Strict Covid-19 prevention methods enrolled at the ongoing African Union (AU) summit, underway for the first time physically since the onset of the pandemic, proved a game changer in Africa’s fight against the infection, John Nkengasong, Director of the Africa Centers for Disease Control and Prevention (Africa CDC) has said.
The Director on Sunday added that critics were labeling the summit, which was convened physically following a hiatus in 2021 due to the ongoing Covid-19 pandemic, as “a transmission event or a super spreader event”.
“We stood firm and we said, we want to be sure to understand the kinetics of infection during the summit. So when we pronounced ourselves and we said that the summit was Covid-19 free, we backed that with science,” said Nkengasong addressing the media on the sidelines of the summit.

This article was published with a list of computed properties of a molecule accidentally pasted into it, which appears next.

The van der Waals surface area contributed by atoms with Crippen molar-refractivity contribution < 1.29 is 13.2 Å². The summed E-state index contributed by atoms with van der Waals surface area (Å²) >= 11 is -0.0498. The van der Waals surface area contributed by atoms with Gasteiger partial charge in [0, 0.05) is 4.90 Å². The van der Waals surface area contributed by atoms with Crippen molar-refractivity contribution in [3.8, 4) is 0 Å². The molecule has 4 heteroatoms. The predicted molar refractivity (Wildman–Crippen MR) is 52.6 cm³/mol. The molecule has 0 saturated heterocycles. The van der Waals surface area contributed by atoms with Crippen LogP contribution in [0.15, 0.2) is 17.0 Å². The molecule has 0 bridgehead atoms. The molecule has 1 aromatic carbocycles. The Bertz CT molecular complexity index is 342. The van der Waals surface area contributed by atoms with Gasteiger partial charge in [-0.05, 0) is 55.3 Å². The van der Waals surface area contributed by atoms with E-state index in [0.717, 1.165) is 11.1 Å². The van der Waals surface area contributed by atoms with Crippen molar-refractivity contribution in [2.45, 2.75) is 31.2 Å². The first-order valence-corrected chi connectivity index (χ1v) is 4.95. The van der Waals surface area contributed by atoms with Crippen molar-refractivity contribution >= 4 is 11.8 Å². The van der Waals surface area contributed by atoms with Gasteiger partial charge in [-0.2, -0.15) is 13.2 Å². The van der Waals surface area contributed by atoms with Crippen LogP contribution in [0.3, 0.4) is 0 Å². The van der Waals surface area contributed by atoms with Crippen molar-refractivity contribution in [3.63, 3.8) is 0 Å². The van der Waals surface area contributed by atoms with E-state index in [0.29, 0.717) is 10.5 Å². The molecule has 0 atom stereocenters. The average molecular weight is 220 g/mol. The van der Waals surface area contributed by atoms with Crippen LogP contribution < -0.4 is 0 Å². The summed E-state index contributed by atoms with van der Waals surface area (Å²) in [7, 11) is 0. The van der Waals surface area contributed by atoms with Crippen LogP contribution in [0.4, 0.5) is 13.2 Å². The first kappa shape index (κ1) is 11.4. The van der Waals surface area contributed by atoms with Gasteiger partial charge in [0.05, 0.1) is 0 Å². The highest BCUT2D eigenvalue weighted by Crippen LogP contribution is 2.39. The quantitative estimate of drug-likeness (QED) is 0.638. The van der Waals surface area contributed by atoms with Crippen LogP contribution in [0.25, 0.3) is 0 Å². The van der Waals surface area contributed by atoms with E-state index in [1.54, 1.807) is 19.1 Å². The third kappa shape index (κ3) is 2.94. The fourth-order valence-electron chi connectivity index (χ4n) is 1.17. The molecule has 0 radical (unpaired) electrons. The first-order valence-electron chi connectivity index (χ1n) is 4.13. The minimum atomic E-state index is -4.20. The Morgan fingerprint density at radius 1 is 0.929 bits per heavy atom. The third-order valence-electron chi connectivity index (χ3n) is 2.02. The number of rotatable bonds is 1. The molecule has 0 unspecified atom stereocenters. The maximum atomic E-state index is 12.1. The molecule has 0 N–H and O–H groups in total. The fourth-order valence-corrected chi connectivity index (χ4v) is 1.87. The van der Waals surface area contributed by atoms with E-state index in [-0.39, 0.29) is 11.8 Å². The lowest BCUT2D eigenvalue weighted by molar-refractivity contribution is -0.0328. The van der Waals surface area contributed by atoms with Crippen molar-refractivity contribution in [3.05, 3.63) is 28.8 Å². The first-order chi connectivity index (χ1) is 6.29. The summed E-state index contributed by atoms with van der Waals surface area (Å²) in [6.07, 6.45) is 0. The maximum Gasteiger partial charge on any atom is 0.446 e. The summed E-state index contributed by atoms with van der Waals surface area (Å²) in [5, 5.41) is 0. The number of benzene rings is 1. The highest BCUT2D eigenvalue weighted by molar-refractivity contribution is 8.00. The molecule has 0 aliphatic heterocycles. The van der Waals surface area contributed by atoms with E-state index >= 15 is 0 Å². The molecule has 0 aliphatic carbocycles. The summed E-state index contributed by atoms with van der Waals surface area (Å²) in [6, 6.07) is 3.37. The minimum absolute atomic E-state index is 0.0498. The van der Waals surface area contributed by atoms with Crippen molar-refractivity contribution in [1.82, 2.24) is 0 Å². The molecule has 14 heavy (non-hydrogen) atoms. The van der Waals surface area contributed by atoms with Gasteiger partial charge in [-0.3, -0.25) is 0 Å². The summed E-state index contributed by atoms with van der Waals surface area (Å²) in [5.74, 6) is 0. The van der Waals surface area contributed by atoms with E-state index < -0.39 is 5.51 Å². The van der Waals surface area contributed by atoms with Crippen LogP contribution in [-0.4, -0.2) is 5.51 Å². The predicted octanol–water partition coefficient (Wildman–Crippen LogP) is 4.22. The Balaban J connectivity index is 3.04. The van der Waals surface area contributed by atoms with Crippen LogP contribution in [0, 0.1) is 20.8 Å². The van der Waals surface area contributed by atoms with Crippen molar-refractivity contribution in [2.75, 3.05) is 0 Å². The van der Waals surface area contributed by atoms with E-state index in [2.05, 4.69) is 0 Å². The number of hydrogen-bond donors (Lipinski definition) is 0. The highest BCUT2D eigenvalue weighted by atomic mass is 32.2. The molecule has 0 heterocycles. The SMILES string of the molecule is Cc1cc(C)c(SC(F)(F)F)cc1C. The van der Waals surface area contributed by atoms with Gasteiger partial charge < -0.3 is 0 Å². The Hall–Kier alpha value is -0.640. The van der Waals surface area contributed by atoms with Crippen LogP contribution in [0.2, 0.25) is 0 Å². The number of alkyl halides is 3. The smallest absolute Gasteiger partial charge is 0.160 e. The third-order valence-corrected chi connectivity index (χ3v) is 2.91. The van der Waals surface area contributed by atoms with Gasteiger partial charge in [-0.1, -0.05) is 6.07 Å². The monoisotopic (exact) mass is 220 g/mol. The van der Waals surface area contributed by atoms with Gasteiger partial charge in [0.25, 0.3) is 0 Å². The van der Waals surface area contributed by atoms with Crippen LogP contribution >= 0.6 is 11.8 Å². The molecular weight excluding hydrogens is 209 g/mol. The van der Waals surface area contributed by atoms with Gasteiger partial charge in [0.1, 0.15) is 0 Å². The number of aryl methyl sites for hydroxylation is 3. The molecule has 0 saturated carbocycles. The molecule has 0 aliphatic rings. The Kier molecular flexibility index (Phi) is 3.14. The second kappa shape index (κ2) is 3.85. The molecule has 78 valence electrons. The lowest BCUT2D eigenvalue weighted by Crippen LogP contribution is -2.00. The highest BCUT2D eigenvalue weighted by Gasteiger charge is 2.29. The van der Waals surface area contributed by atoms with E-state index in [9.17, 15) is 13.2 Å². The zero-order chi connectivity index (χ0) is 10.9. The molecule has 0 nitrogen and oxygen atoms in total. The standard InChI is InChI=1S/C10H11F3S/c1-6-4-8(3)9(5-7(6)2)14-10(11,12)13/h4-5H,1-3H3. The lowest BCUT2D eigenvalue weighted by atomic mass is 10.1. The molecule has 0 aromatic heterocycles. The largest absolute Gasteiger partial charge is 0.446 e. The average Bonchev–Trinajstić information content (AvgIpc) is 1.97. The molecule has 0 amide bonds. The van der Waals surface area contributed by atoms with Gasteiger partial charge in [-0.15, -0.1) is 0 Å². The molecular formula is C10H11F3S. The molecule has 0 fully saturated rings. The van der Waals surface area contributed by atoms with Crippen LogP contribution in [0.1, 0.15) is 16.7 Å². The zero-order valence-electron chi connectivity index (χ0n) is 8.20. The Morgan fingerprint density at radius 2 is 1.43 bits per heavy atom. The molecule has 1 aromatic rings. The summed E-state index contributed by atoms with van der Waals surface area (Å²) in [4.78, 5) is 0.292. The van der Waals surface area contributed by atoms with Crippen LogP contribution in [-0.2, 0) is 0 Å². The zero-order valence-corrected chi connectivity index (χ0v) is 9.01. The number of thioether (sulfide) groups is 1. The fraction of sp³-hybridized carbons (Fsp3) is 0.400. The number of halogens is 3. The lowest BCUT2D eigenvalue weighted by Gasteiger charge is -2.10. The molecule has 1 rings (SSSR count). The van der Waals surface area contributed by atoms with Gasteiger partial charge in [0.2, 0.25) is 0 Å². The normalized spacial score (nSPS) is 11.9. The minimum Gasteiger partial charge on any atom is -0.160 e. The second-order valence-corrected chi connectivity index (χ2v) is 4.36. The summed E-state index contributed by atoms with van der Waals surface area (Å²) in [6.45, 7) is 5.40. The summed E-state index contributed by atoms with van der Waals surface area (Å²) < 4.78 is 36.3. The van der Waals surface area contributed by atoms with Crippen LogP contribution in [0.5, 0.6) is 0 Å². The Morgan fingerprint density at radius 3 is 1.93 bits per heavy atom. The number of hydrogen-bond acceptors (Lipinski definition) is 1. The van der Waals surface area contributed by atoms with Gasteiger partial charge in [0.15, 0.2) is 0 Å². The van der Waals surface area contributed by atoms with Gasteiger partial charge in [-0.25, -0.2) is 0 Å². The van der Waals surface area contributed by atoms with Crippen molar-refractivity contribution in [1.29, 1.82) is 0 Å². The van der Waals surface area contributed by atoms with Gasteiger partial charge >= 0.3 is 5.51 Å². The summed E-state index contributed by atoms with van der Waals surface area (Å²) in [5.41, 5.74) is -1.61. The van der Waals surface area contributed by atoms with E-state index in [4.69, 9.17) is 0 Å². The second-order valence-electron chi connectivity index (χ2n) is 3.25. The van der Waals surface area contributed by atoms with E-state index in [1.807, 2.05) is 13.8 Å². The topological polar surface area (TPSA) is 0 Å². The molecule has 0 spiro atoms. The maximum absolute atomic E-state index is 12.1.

As part of the strict Covid-19 preventive methods enrolled at the summit, an antigen test is mandatory for participants before accessing the AU headquarters compound in the Ethiopian capital, Addis Ababa.
During the first three days of the event, comprising the meetings of AU Executive Council and AU Assembly, the Africa CDC managed to conduct more than 5,400 Covid-19 tests using temporary testing centers installed inside the AU premises, Xinhua news agency reported.
According to the Africa CDC Director, some 25 positive Covid-19 cases were detected during the first three days of the summit, which began on Wednesday, with an overall positivity rate of around 0.6 per cent.
“This summit has become a game-changer for the way that such conferences and meetings are organised in this continent, where people actually follow public health measures very strictly,” he said.
As of Saturday evening, a total of 10,896,302 Covid-19 cases were reported in Africa. The death toll from the pandemic across the continent stands at 241,112, while 9,917,757 patients have recovered from the disease.